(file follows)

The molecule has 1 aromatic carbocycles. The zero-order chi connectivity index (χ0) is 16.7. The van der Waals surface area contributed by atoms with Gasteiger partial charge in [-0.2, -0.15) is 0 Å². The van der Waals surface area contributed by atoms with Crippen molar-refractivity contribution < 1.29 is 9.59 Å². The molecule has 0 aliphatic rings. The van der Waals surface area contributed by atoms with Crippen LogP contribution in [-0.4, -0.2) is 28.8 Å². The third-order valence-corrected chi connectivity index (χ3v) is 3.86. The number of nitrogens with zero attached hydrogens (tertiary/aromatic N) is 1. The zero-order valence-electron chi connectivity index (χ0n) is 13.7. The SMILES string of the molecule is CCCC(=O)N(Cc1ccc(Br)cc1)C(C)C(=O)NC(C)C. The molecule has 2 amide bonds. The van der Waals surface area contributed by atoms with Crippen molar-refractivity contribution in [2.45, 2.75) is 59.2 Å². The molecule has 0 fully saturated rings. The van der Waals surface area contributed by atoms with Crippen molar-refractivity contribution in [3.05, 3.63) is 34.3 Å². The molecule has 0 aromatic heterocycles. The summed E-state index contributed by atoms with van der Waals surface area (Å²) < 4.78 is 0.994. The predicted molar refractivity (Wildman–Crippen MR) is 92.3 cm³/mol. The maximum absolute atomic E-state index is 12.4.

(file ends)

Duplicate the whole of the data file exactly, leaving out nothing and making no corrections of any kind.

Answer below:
The molecule has 1 aromatic carbocycles. The zero-order chi connectivity index (χ0) is 16.7. The van der Waals surface area contributed by atoms with Gasteiger partial charge in [-0.2, -0.15) is 0 Å². The van der Waals surface area contributed by atoms with Crippen molar-refractivity contribution < 1.29 is 9.59 Å². The molecule has 0 aliphatic rings. The van der Waals surface area contributed by atoms with Crippen LogP contribution in [-0.4, -0.2) is 28.8 Å². The third-order valence-corrected chi connectivity index (χ3v) is 3.86. The number of nitrogens with zero attached hydrogens (tertiary/aromatic N) is 1. The zero-order valence-electron chi connectivity index (χ0n) is 13.7. The SMILES string of the molecule is CCCC(=O)N(Cc1ccc(Br)cc1)C(C)C(=O)NC(C)C. The molecule has 2 amide bonds. The van der Waals surface area contributed by atoms with Crippen molar-refractivity contribution in [2.45, 2.75) is 59.2 Å². The molecule has 0 fully saturated rings. The van der Waals surface area contributed by atoms with Crippen molar-refractivity contribution in [3.05, 3.63) is 34.3 Å². The molecule has 0 aromatic heterocycles. The summed E-state index contributed by atoms with van der Waals surface area (Å²) < 4.78 is 0.994. The predicted molar refractivity (Wildman–Crippen MR) is 92.3 cm³/mol. The maximum absolute atomic E-state index is 12.4.